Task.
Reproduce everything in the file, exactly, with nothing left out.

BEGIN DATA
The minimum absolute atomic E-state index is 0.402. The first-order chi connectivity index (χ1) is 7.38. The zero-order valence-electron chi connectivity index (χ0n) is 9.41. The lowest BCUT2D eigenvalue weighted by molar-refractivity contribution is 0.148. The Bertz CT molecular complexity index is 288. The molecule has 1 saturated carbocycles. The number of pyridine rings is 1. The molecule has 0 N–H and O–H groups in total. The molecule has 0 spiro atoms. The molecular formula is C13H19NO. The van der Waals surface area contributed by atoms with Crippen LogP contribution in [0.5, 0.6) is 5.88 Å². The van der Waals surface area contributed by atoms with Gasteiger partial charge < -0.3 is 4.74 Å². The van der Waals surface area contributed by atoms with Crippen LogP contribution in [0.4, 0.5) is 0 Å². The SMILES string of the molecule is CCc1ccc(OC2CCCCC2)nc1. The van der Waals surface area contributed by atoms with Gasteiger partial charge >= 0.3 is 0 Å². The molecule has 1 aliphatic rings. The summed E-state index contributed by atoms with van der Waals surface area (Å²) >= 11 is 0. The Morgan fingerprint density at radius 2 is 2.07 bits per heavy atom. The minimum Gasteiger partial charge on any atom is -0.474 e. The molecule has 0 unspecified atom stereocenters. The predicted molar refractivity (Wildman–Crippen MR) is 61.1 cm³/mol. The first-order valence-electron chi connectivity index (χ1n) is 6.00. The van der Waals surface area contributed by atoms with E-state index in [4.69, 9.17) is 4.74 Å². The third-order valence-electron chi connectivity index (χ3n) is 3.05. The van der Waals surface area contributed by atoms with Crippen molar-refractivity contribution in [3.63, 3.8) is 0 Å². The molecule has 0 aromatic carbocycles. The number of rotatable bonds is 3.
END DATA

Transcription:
The minimum absolute atomic E-state index is 0.402. The first-order chi connectivity index (χ1) is 7.38. The zero-order valence-electron chi connectivity index (χ0n) is 9.41. The lowest BCUT2D eigenvalue weighted by molar-refractivity contribution is 0.148. The Bertz CT molecular complexity index is 288. The molecule has 1 saturated carbocycles. The number of pyridine rings is 1. The molecule has 0 N–H and O–H groups in total. The molecule has 0 spiro atoms. The molecular formula is C13H19NO. The van der Waals surface area contributed by atoms with Crippen LogP contribution in [0.5, 0.6) is 5.88 Å². The van der Waals surface area contributed by atoms with Gasteiger partial charge < -0.3 is 4.74 Å². The van der Waals surface area contributed by atoms with Crippen LogP contribution in [0.4, 0.5) is 0 Å². The SMILES string of the molecule is CCc1ccc(OC2CCCCC2)nc1. The van der Waals surface area contributed by atoms with Gasteiger partial charge >= 0.3 is 0 Å². The molecule has 1 aliphatic rings. The summed E-state index contributed by atoms with van der Waals surface area (Å²) >= 11 is 0. The Morgan fingerprint density at radius 2 is 2.07 bits per heavy atom. The minimum Gasteiger partial charge on any atom is -0.474 e. The molecule has 0 unspecified atom stereocenters. The predicted molar refractivity (Wildman–Crippen MR) is 61.1 cm³/mol. The first-order valence-electron chi connectivity index (χ1n) is 6.00. The van der Waals surface area contributed by atoms with E-state index in [4.69, 9.17) is 4.74 Å². The third-order valence-electron chi connectivity index (χ3n) is 3.05. The van der Waals surface area contributed by atoms with Crippen molar-refractivity contribution in [3.63, 3.8) is 0 Å². The molecule has 0 aromatic carbocycles. The number of rotatable bonds is 3.